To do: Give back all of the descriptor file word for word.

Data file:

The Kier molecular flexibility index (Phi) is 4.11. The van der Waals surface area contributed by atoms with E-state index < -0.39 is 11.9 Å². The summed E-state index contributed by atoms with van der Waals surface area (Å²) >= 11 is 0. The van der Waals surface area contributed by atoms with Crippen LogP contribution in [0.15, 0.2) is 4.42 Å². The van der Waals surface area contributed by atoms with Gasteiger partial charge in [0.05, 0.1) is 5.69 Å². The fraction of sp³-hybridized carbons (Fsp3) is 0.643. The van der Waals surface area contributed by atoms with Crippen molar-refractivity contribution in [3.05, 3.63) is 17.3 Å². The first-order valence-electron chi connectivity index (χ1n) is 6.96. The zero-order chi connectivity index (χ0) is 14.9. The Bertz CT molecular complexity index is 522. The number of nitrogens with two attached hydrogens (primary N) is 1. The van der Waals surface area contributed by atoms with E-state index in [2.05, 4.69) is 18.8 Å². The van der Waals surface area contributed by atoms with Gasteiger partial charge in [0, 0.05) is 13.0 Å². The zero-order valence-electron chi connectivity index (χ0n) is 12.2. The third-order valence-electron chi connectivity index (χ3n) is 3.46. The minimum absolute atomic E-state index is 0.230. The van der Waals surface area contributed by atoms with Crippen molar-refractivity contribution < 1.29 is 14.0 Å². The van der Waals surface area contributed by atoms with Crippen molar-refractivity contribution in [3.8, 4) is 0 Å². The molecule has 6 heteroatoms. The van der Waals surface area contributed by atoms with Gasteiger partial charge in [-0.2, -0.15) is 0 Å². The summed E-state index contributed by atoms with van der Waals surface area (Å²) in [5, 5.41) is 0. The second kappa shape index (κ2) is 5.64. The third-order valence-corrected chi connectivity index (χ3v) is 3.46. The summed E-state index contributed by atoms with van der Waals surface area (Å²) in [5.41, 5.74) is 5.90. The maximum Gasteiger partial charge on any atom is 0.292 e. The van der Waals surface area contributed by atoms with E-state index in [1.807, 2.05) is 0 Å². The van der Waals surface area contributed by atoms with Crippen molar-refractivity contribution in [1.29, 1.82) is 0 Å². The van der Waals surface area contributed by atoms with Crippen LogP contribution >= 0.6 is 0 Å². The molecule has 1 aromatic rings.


The Kier molecular flexibility index (Phi) is 4.11. The van der Waals surface area contributed by atoms with E-state index < -0.39 is 11.9 Å². The summed E-state index contributed by atoms with van der Waals surface area (Å²) >= 11 is 0. The van der Waals surface area contributed by atoms with Crippen LogP contribution in [0.15, 0.2) is 4.42 Å². The van der Waals surface area contributed by atoms with Gasteiger partial charge in [0.05, 0.1) is 5.69 Å². The fraction of sp³-hybridized carbons (Fsp3) is 0.643. The van der Waals surface area contributed by atoms with Crippen molar-refractivity contribution in [3.05, 3.63) is 17.3 Å². The first-order valence-electron chi connectivity index (χ1n) is 6.96. The zero-order chi connectivity index (χ0) is 14.9. The Bertz CT molecular complexity index is 522. The number of nitrogens with two attached hydrogens (primary N) is 1. The van der Waals surface area contributed by atoms with E-state index in [2.05, 4.69) is 18.8 Å². The van der Waals surface area contributed by atoms with Gasteiger partial charge in [0, 0.05) is 13.0 Å². The zero-order valence-electron chi connectivity index (χ0n) is 12.2. The third-order valence-electron chi connectivity index (χ3n) is 3.46. The minimum absolute atomic E-state index is 0.230. The van der Waals surface area contributed by atoms with Crippen molar-refractivity contribution < 1.29 is 14.0 Å². The van der Waals surface area contributed by atoms with Crippen molar-refractivity contribution in [3.8, 4) is 0 Å². The molecule has 6 heteroatoms. The van der Waals surface area contributed by atoms with Gasteiger partial charge in [-0.2, -0.15) is 0 Å². The summed E-state index contributed by atoms with van der Waals surface area (Å²) in [5, 5.41) is 0. The second kappa shape index (κ2) is 5.64. The third-order valence-corrected chi connectivity index (χ3v) is 3.46. The summed E-state index contributed by atoms with van der Waals surface area (Å²) in [5.41, 5.74) is 5.90. The maximum Gasteiger partial charge on any atom is 0.292 e. The van der Waals surface area contributed by atoms with E-state index in [1.807, 2.05) is 0 Å². The van der Waals surface area contributed by atoms with Crippen molar-refractivity contribution in [1.29, 1.82) is 0 Å². The van der Waals surface area contributed by atoms with Crippen LogP contribution >= 0.6 is 0 Å². The molecule has 1 aromatic rings.